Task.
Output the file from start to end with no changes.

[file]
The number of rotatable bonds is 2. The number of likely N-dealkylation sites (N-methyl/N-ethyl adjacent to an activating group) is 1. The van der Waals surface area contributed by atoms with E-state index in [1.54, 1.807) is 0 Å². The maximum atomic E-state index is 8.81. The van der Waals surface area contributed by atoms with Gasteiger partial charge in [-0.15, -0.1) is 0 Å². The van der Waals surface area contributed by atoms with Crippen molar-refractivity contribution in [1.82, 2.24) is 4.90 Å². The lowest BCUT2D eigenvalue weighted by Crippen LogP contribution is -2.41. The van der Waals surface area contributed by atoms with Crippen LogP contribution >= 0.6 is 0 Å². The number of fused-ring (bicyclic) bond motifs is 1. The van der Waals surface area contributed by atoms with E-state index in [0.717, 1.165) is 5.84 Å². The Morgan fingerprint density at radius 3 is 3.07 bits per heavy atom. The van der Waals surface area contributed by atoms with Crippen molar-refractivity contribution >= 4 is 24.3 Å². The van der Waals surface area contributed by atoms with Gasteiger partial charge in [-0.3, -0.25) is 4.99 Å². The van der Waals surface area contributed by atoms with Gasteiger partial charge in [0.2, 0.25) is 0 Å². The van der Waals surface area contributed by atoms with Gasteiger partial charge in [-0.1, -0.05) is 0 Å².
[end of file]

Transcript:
The number of rotatable bonds is 2. The number of likely N-dealkylation sites (N-methyl/N-ethyl adjacent to an activating group) is 1. The van der Waals surface area contributed by atoms with E-state index in [1.54, 1.807) is 0 Å². The maximum atomic E-state index is 8.81. The van der Waals surface area contributed by atoms with Gasteiger partial charge in [-0.15, -0.1) is 0 Å². The van der Waals surface area contributed by atoms with Crippen molar-refractivity contribution in [1.82, 2.24) is 4.90 Å². The lowest BCUT2D eigenvalue weighted by Crippen LogP contribution is -2.41. The van der Waals surface area contributed by atoms with Crippen LogP contribution >= 0.6 is 0 Å². The number of fused-ring (bicyclic) bond motifs is 1. The van der Waals surface area contributed by atoms with E-state index in [0.717, 1.165) is 5.84 Å². The Morgan fingerprint density at radius 3 is 3.07 bits per heavy atom. The van der Waals surface area contributed by atoms with Crippen molar-refractivity contribution >= 4 is 24.3 Å². The van der Waals surface area contributed by atoms with Gasteiger partial charge in [-0.3, -0.25) is 4.99 Å². The van der Waals surface area contributed by atoms with Gasteiger partial charge in [0.2, 0.25) is 0 Å². The van der Waals surface area contributed by atoms with Gasteiger partial charge in [-0.1, -0.05) is 0 Å².